The chance discovery beneath a nearly 2,000-year-old pyramid leads to the heart of a lost civilisation .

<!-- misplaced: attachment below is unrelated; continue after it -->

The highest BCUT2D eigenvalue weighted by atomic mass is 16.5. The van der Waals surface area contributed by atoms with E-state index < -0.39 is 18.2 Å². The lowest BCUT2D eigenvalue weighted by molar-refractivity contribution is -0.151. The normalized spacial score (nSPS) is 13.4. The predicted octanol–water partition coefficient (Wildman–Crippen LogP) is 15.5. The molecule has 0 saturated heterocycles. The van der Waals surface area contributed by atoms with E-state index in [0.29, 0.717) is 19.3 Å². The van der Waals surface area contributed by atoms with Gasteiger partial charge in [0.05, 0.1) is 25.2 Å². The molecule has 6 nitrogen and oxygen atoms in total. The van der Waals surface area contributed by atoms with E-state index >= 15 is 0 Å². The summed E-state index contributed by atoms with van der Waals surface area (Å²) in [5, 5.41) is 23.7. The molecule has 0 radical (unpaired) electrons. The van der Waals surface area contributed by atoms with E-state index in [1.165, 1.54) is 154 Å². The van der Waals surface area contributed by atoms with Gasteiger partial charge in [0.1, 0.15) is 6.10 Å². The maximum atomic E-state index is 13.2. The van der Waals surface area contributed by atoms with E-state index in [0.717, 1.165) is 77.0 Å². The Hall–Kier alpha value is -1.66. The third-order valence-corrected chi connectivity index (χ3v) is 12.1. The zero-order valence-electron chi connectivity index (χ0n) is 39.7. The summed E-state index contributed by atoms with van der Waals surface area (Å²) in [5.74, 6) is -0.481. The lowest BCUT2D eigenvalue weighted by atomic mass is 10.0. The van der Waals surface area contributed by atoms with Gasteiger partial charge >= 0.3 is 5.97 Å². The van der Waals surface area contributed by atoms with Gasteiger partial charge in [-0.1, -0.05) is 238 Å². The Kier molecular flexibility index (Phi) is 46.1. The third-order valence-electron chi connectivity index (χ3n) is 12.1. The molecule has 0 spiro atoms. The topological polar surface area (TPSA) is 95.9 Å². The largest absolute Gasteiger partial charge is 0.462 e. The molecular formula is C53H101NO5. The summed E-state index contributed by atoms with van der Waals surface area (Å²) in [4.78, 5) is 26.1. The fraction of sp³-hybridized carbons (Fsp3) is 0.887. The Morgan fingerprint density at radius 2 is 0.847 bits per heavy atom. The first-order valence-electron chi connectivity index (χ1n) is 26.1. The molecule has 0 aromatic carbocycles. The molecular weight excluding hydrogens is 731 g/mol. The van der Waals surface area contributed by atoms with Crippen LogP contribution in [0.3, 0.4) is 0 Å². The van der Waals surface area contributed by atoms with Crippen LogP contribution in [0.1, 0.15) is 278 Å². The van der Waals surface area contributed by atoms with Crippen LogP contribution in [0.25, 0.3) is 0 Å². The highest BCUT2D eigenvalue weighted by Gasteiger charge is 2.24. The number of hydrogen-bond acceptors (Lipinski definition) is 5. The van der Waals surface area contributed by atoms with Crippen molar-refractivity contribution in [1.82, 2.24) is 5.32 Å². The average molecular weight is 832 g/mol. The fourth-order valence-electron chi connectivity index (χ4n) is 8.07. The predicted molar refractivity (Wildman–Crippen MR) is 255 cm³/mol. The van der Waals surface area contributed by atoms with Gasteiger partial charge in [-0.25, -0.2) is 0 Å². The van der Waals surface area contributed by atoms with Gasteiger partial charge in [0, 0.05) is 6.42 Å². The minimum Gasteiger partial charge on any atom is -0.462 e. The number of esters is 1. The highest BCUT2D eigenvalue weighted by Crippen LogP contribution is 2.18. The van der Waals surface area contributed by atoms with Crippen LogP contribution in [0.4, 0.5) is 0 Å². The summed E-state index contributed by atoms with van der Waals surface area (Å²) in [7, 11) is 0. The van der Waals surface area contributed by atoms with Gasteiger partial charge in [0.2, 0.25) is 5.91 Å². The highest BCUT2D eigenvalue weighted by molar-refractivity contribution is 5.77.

In the fall of 2003, a heavy rainstorm swept through the ruins of Teotihuacán, the pyramid-studded, pre-Aztec metropolis 30 miles northeast of present-day Mexico City. Dig sites sloshed over with water; a torrent of mud and debris coursed past rows of souvenir stands at the main entrance. The grounds of the city’s central courtyard buckled and broke. One morning, Sergio Gómez, an archaeologist with Mexico’s National Institute of Anthropology and History, arrived at work to find a nearly three-foot-wide sinkhole had opened at the foot of a large pyramid known as the Temple of the Plumed Serpent, in Teotihuacán’s southeast quadrant